The move could give a critical boost to lagging peace efforts, said the Haaretz newspaper.
Palestinian officials said Palestinian Prime Minister Mahmoud Abbas would stress the importance of prisoner releases when he meets Sunday with Israeli premier Ariel Sharon.
The Israeli and Palestinian prime ministers are both going, separately, to Washington for meetings with President Bush before the end of the month, although it's not known if Abbas will remain in town long enough to meet with Sharon or with both Sharon and Bush.
Israeli foreign minister Silvan Shalom meets with European Union foreign ministers Monday, before heading to Washington for his own meetings with Vice President Dick Cheney.
"Next week is going to be a very, very intensive political week," Shalom told The New York Times. "I'm very encouraged, I must tell you, much more than I was before" about the new Palestinian leadership, he added.
The release of prisoners is not directly called for in the internationally backed "road map" for Mideast peace, but it has become the first big sticking point for the plan, which aims to end nearly three years of fighting, settle the generations-old conflict and create a Palestinian state by 2005.
The Palestinians want Israel to release thousands of prisoners, but Israel has so far agreed to free only a few hundred, and previously has said it will not consider Hamas or Islamic Jihad militants for release.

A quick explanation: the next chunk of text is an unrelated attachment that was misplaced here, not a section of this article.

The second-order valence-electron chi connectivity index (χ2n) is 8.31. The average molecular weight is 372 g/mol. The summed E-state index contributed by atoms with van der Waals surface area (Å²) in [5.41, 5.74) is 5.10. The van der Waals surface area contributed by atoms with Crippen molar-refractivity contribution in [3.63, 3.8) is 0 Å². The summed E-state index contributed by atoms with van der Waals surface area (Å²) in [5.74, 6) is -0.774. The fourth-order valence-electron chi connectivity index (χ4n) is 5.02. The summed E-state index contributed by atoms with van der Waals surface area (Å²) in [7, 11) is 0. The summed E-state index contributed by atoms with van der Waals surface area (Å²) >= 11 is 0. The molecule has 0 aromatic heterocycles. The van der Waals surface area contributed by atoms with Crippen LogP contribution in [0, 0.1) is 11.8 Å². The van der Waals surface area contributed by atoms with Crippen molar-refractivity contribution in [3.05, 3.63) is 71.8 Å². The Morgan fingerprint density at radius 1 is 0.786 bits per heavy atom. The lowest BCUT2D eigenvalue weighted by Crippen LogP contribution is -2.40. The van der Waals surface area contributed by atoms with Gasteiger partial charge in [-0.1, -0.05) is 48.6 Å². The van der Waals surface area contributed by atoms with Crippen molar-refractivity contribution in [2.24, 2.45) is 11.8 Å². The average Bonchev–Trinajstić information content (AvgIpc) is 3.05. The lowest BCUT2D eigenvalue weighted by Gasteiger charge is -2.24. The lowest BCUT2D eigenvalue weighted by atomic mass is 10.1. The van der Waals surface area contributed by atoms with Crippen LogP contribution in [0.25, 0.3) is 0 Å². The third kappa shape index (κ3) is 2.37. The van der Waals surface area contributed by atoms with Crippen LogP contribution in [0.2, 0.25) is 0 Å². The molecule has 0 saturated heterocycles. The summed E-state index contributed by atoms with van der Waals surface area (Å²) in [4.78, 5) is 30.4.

A change in that position could ease militants' demands and bolster street support for Abbas, who has been criticized by his own people for not being tough enough in renewed talks with the Israelis.
Among a list of 400 prisoners Israel is considering releasing are as many as 60 from Hamas and Islamic Jihad, which have dispatched scores of suicide bombers and gunmen to attack Israelis, Haaretz reported. However, the number could grow as the Shin Bet security service clears more for release.
An adviser to Sharon said the government seemed to be moving in that direction, but he stopped short of confirming the report.
"What you see in the press may give an indication of the direction things are taking, but there's nothing definite," said the adviser, Zalman Shoval. He added that a decision on the prisoner release would likely be made before Sharon visits Washington on July 29.
If Israel does decide to release members of the two main Islamic militant groups, Shoval said, they would be from among those Palestinians held in detention without charge or trial, not those who've been convicted of involvement in terrorist attacks. Those convicted of less direct roles in violence could also be freed, Shoval said.
Hamas — which declared a temporary cease-fire last month along with Islamic Jihad and Yasser Arafat's Fatah faction — wants all prisoners freed. The militants have warned their truce will collapse unless Israel complies.
Hamas official Ismail Abu Shanab said priority for release should go to those serving out longer prison sentences, not to those held in detention, and he said he hoped all prisoners would be released before the three-month cease-fire expires.